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Dispute overshadows Gulf Arabs meeting

By
THOMAS HUSSAIN

DOHA, Dec. 7 -- The annual summit meeting of leaders of six Gulf Arab states began Saturday in the Qatari capital, but was overshadowed by Bahrain's boycott of the event because of its disputes with the host nation. Instead, a meeting designed as a showcase for regional unity has, as in previous years, demonstrated how they have failed to overcome differences over border disputes. The GCC comprises Bahrain, Kuwait, Oman, Qatar, Saudi Arabia and the United Arab Emirates. In his opening address to the summit, Qatari emir Sheikh Hamad bin Khalifa al-Thani refrained from any bitterness, expressing only regret at Bahrain's absence. 'I would like to express our deep regret that the sisterly State of Bahrain has apologized that it would not be taking part in this summit meeting, and hence my dear brother Sheikh Isa bin Salman al-Khalifa could not come,' he said. 'We hope that our future sessions will be complete with the valuable participation of His Highness in our deliberations,' he added. Bahrain is boycotting the summit because Qatar has taken its claims to the Bahraini-administered Hawar Islands, Jerada Reefs and Shoals of Daibel to the International Court of Justice at The Hague, instead of leaving the matter to be resolved with GCC mediation. Bahrain said it feared Qatar, as when it hosted the GCC summit in 1990, would use the event to press its claims. Qatar had attempted to satisfy Bahraini fears, by promising not to raise the subject during the summit, and it had also toned down its rhetoric over the issue in recent months leading to the summit.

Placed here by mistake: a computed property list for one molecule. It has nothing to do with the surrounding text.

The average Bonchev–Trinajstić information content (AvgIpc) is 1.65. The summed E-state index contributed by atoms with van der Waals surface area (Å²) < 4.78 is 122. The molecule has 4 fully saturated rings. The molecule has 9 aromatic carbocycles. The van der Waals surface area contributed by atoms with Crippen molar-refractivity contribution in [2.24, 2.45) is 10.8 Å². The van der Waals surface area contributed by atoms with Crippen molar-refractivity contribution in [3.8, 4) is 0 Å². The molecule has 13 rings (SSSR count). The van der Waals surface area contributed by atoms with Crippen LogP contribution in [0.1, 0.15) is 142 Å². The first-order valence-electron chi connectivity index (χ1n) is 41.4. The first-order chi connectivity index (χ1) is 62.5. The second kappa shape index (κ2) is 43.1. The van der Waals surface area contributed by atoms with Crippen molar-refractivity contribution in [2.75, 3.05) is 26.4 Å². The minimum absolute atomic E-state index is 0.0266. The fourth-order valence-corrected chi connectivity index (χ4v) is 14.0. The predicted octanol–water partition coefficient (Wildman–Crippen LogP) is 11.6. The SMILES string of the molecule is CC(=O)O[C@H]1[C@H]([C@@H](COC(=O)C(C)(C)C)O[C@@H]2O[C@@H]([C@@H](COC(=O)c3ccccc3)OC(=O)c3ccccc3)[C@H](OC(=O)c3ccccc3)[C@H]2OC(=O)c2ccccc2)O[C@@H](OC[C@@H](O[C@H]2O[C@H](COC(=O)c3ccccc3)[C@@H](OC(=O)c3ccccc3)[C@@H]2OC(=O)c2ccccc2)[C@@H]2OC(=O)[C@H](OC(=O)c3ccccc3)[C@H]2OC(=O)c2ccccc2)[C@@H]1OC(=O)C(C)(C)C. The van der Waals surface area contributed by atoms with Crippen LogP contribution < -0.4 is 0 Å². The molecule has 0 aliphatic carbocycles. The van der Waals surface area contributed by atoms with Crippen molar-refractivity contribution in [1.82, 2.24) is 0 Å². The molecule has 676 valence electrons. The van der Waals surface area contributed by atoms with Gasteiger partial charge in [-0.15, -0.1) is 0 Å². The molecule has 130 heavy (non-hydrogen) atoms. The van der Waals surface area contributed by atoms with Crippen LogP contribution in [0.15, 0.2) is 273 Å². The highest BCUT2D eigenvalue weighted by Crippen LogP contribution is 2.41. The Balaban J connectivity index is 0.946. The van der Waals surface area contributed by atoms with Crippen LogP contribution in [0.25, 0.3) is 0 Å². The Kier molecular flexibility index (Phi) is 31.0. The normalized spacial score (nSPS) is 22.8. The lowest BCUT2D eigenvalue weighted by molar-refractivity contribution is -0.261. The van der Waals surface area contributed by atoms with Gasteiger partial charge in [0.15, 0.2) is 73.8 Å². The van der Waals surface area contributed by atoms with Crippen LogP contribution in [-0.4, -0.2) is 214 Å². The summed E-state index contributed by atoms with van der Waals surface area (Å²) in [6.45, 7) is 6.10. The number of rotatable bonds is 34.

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But efforts by Qatar, current GCC chairman Oman and GCC 'big brother' Saudi Arabia to dissuade Bahrain against the boycott crashed when Bahrain announced Monday it had arrested two Qatari citizens on charges of spying for Qatar. Bahrain said Salwa Jassim Mohammed Fakhri, 33, and Fahd Hamad Abdullah al-Baqir, 28, had confessed to spying for Qatar before an investigating Bahraini judge. Qatar dismissed the allegations as an attempt to sabotage the GCC summit. Bahrain issued a statement just before the opening of the summit, wishing success to the participants and thanking 'the brotherly countries who attempted to persuade Bahrain to attend'. It reiterated its reasons for boycotting, expressing regret for the 'unfriendly and unbrotherly stance of Qatar towards Bahrain, which has included threatening Bahrain's national security and stability'. It recounted Qatar's 'aggression on the Shoals of Daibel in 1986 and its exploitation of the 1990 summit to press its territorial claims'. It also recalled how Qatar had earlier in the year broadcast interviews with Bahraini opposition leaders on state television and accused it of sending spies to work against Bahrain. The Qatari emir's address went on to focus on steps to mould the GCC into a viable political, military and economic alliance. 'We convene this time under regional and international circumstances and developments that make it imperative upon us to double our efforts in the political, economic, social, scientific, cultural and other fields to achieve integration among our countries...to attain the sublime goals for which (the GCC) was established,' he told the opening session. Sheikh Hamad's emphasis was on the need for integrating the GCC's protectionist economies. 'This entails the necessity of removing all existing restrictions and reconsideration of the protectionist policies followed by some countries to subsidize their national economy,' he said. His call for liberalization followed a meeting Saturday of GCC economy ministers, which underlined their inability to agree on removing barriers to intra-Gulf trade, and to agree on a unified tariff system for other exports. Turning his attention to regional politics, Sheikh Hamad called for the implementation of the Middle East peace accords. 'Our countries see the necessity of commitment to agreements reached in the framework of the peace process, and the necessity of achieving progress on all tracks, especially the Syrian and Lebanese tracks, to arrive at the final settlement in such ways as to ensure balanced and equi-potent security for all countries of the region,' he said. Qatar and Oman are the only two GCC countries to have any formal relations with Israel. Both established economic ties in 1995.

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